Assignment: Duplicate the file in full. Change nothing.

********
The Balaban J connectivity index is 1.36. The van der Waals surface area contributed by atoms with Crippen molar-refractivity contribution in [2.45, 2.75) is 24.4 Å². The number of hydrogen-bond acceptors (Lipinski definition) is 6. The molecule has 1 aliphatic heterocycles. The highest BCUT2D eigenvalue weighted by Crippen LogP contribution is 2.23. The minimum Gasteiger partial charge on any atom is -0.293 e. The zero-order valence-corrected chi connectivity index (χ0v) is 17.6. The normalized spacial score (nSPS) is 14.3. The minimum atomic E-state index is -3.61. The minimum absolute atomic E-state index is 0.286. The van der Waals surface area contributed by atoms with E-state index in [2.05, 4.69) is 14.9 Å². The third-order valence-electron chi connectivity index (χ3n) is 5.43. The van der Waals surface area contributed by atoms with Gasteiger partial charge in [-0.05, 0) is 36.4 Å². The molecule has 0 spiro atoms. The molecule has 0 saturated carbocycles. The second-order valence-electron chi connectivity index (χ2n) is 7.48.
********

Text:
The Balaban J connectivity index is 1.36. The van der Waals surface area contributed by atoms with Crippen molar-refractivity contribution in [2.45, 2.75) is 24.4 Å². The number of hydrogen-bond acceptors (Lipinski definition) is 6. The molecule has 1 aliphatic heterocycles. The highest BCUT2D eigenvalue weighted by Crippen LogP contribution is 2.23. The minimum Gasteiger partial charge on any atom is -0.293 e. The zero-order valence-corrected chi connectivity index (χ0v) is 17.6. The normalized spacial score (nSPS) is 14.3. The minimum atomic E-state index is -3.61. The minimum absolute atomic E-state index is 0.286. The van der Waals surface area contributed by atoms with E-state index in [2.05, 4.69) is 14.9 Å². The third-order valence-electron chi connectivity index (χ3n) is 5.43. The van der Waals surface area contributed by atoms with Gasteiger partial charge in [-0.05, 0) is 36.4 Å². The molecule has 0 spiro atoms. The molecule has 0 saturated carbocycles. The second-order valence-electron chi connectivity index (χ2n) is 7.48.